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Recommended reading

💻 Have you ever owned something so nice and expensive that you were afraid to use it lest you damage it? Shawn Granton ponders this relative to expensive bicycles. Read Beausage and Special Bikes

Mustang
Minolta Maxxum 5, 35-70mm f/4 Maxxum AF Zoom, Tura 125 @EI 100 (x/1-04), HC-110 B, 2022

💻 From the Improbable Pets department, the Vintage Everyday blog shows photographs of long-ago Hollywood celebrities and their pet cheetahs. Read 15 Amazing Photographs of Old Celebrities Posing With Their Pet Cheetahs

📷 arh reviews a leaf-shutter, fixed-lens 35mm SLR, the Kowa SE. It looks for all the world like any other SLR! Read Photography Quintessance with a Kowa SE

📷 It’s a pseudo-TLR, but it sure is pretty. That might be because it was designed by Raymond Loewy! Mike Eckman gives the long-form review of this camera. Read Ansco Anscoflex II (1954)

📷Alex Luyckx reviews a Russian film, Tasma NK-II. It is extremely silvery, a characteristic I like very much in black-and-white films. Read Film Review Blog No. 89 — Tasma NK-II

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22 thoughts on “Recommended reading

  1. tbm3fan says:

    First off I wouldn’t pay 2-3K for a bike unless I was a professional racer. For normal 20, 30, 40 mile rides my 1973 Schwinn Sports Tourer and 1983 Univega Viva Touring are way more than adequate bikes for such a task and more so.Although the Sports Tourer is never out of my sight since it’s red color makes it stand out and people on a ride go “is that a Schwinn?” while the Univega flies under the wire.

    • Andy Umbo says:

      TBM, ditto…I hesitate to say I “built bikes”, back in the 1970s, when I didn’t braze any frames, but packaged components to customize rider experience. All of us outliers. BUT, the flooding of doctors and lawyers into the sport, and the subsequent “showing and boasting”, about 3000 to 4000 dollar bikes and the proliferation of “bikes clubs of the wealthy”, all riding around my neighborhood with cutely monogrammed riding togs, all since the 2000s, has pretty much wrecked it for me. Viva la Tres Speed! And damn the sneers from the wealthy…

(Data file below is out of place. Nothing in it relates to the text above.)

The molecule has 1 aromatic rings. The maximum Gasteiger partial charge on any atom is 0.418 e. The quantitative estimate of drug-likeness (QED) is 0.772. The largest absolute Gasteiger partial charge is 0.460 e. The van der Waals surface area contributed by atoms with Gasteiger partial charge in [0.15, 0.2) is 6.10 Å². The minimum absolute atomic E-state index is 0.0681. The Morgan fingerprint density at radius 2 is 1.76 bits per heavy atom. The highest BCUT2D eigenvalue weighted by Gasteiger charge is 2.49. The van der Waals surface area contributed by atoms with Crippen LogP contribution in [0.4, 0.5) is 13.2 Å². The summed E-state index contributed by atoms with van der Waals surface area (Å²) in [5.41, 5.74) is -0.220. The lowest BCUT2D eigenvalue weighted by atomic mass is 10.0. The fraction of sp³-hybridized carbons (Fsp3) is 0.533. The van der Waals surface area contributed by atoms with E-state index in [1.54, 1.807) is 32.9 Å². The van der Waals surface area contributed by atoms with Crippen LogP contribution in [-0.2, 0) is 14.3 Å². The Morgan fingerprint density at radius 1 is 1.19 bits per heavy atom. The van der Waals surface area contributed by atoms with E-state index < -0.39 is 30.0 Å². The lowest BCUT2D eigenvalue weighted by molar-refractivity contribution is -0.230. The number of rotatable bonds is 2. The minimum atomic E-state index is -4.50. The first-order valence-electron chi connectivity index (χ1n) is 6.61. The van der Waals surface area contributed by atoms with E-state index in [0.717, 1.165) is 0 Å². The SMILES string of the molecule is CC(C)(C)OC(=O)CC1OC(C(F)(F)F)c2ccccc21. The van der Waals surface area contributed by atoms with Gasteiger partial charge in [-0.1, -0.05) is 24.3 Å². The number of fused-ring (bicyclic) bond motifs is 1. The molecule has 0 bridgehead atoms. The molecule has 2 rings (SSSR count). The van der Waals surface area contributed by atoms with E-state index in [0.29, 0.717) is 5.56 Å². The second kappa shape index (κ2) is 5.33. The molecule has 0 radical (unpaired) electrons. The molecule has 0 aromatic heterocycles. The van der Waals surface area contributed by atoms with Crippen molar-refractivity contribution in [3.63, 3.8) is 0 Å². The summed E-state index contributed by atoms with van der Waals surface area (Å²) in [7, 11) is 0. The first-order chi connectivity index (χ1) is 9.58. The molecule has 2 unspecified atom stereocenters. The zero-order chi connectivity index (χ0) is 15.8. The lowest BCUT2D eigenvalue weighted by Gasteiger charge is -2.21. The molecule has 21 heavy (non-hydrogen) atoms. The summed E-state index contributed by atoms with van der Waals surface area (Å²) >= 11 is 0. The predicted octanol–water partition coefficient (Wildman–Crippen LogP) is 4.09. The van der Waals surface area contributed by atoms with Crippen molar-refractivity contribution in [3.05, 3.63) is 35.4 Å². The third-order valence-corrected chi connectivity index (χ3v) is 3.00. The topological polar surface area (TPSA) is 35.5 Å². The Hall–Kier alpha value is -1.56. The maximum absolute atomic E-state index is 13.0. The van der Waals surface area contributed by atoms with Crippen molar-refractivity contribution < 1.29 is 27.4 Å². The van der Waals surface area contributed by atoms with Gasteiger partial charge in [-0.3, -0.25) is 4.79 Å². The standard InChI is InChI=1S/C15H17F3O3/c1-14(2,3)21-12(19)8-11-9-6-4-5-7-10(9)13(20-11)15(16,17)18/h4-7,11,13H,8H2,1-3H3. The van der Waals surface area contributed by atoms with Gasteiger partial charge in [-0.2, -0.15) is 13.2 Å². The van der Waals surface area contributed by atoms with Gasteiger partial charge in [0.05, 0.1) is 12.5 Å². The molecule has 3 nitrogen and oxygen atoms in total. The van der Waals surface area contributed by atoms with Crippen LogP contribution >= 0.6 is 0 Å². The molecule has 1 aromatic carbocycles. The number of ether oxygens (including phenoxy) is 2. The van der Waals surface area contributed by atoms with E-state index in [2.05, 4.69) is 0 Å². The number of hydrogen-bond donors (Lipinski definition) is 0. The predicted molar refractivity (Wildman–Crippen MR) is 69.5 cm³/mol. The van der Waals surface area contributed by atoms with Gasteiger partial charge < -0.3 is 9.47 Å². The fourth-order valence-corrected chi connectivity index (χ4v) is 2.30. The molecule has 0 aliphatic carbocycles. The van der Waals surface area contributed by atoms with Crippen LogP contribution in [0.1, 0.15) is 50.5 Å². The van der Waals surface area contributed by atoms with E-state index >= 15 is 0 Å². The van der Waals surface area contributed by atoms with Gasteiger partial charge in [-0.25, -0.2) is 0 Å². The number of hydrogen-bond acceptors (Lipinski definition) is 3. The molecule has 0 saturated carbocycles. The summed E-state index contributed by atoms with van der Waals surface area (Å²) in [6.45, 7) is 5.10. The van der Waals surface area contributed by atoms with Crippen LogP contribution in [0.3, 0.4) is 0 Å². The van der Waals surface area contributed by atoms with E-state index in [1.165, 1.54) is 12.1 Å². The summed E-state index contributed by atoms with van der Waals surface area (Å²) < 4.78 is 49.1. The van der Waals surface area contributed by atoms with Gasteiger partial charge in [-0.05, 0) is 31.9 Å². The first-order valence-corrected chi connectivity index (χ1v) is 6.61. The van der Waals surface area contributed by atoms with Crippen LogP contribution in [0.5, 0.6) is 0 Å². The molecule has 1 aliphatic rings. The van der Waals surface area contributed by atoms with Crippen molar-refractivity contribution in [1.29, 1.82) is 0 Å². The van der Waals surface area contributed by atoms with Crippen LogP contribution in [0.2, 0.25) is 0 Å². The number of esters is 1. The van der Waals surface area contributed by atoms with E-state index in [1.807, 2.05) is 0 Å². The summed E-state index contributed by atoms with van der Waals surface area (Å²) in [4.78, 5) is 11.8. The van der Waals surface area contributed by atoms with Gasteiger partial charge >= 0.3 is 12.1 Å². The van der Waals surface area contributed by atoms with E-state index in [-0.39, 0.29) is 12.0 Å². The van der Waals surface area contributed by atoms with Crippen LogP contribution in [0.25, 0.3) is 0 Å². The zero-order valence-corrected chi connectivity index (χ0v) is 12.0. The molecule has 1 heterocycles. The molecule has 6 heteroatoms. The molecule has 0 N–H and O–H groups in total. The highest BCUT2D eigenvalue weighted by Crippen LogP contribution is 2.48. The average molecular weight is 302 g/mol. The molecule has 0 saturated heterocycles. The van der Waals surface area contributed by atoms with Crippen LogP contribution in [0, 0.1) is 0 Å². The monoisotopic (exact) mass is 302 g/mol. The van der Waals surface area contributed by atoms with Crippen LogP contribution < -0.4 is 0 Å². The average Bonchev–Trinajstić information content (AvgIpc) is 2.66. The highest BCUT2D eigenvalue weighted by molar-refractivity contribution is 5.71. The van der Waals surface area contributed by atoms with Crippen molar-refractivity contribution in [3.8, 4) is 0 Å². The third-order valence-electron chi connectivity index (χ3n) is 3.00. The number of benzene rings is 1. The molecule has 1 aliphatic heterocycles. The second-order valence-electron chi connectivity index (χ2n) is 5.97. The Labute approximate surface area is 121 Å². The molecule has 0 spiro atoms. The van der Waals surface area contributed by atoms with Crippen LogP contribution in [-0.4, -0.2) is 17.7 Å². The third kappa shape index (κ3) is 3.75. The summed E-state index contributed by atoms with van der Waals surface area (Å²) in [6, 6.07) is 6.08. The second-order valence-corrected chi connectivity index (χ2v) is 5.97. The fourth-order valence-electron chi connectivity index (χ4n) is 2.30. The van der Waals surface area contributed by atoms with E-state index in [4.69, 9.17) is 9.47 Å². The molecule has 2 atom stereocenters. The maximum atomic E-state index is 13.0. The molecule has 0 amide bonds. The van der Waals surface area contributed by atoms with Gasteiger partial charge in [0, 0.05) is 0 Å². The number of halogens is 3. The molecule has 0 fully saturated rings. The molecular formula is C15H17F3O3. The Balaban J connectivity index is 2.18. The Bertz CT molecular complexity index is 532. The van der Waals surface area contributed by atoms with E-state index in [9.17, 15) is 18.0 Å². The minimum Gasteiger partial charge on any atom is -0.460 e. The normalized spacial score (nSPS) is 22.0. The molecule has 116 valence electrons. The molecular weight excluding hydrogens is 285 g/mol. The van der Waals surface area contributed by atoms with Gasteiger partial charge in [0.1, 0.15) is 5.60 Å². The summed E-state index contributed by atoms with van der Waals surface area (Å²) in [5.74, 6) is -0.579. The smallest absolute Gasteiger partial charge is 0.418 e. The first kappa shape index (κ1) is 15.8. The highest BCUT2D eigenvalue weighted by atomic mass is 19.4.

2. Andy Umbo says:

    Gotta say, that Russian film looks like everything I liked about some of the 1970s Eastern European stuff! Too bad I won’t be getting any, although I hear many photo suppliers from there saying they do not back the Putin regime….

  3. I sometimes read the same comment about a Leica, Hasselblad, Rolleiflex, whatever, that it is too valuable to use because it might be scraped or dinged. IT WAS MEANT TO BE USED! Why buy it if you aren’t going to photograph with it? Obviously, I have a different philosophy about cameras or bicycles. But I’ll admit, old clunker things enter their most valuable phase of life because you don’t care what happens to them.

    • I agree. When I began buying cameras, I tried to find the nicest copies at the best prices. Then noticed I was reluctant to use them for fear of scratching or damaging them. Now, I buy items that are known to work and enjoy using them. I won’t buy anything that would break my heart to lose because I could not afford to replace it. Life is too short to fret over things.

  4. I have seen the photo of Katherine Hepburn with her cheetah but didn’t realize it was part of a bigger trend. Nor did I know that cheetahs are safer to keep around humans. Interesting.

    As for being afraid to use nice things, I bought myself a necklace for Christmas last year (a black cat pendant that looks like Scout). It’s the most expensive piece of jewelry I own and has never been worn because I would be horrified if it were lost or damaged. Sigh.

    My friend who lives in Wyoming almost exclusively buys her quality bikes used. She’s about four hours from Denver where biking is a big deal – both for regular daily travel and for recreation and there’s a robust resell market. This year she found an expensive gravel bike at a Goodwill on our vacation in Colorado. It was $17. Another $20 at the same store provided a decent bike rack. The bike she has raced with was a Craigslist find for under $500. There’s a great bike shop in Chillicothe where they rehab used bikes- once a minor part of their business that became a necessity during Covid when supply chain issues made it hard for the small shops to get in new stock.

    Another thought provoking roundup, Jim!

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